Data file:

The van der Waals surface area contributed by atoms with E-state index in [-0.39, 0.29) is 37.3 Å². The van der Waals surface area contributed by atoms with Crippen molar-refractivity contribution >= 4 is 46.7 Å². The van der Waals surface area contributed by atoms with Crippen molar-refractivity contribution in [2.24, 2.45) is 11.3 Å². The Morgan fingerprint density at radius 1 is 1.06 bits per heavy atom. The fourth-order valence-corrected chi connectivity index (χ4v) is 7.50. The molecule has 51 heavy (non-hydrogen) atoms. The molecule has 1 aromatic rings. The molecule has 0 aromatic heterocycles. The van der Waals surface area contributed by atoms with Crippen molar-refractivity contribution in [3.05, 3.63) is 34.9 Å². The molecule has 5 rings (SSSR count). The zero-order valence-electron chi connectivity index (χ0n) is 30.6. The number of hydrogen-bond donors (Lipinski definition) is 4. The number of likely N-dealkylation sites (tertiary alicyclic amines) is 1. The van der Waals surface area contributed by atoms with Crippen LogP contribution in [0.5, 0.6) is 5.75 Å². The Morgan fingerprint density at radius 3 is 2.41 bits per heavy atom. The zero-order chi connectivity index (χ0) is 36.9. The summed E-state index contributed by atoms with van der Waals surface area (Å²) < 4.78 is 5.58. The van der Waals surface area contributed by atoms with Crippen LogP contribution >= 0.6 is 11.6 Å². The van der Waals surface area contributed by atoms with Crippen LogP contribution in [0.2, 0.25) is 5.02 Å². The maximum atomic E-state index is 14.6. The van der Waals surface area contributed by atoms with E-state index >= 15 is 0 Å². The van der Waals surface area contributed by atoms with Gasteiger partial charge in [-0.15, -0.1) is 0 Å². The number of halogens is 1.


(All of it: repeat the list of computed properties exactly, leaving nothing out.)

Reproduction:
The van der Waals surface area contributed by atoms with E-state index in [-0.39, 0.29) is 37.3 Å². The van der Waals surface area contributed by atoms with Crippen molar-refractivity contribution >= 4 is 46.7 Å². The van der Waals surface area contributed by atoms with Crippen molar-refractivity contribution in [2.24, 2.45) is 11.3 Å². The Morgan fingerprint density at radius 1 is 1.06 bits per heavy atom. The fourth-order valence-corrected chi connectivity index (χ4v) is 7.50. The molecule has 51 heavy (non-hydrogen) atoms. The molecule has 1 aromatic rings. The molecule has 0 aromatic heterocycles. The van der Waals surface area contributed by atoms with Crippen molar-refractivity contribution in [3.05, 3.63) is 34.9 Å². The molecule has 5 rings (SSSR count). The zero-order valence-electron chi connectivity index (χ0n) is 30.6. The number of hydrogen-bond donors (Lipinski definition) is 4. The number of likely N-dealkylation sites (tertiary alicyclic amines) is 1. The van der Waals surface area contributed by atoms with Crippen LogP contribution in [0.5, 0.6) is 5.75 Å². The Morgan fingerprint density at radius 3 is 2.41 bits per heavy atom. The zero-order chi connectivity index (χ0) is 36.9. The summed E-state index contributed by atoms with van der Waals surface area (Å²) < 4.78 is 5.58. The van der Waals surface area contributed by atoms with Crippen LogP contribution >= 0.6 is 11.6 Å². The van der Waals surface area contributed by atoms with Crippen LogP contribution in [0.2, 0.25) is 5.02 Å². The maximum atomic E-state index is 14.6. The van der Waals surface area contributed by atoms with E-state index >= 15 is 0 Å². The van der Waals surface area contributed by atoms with Gasteiger partial charge in [-0.15, -0.1) is 0 Å². The number of halogens is 1.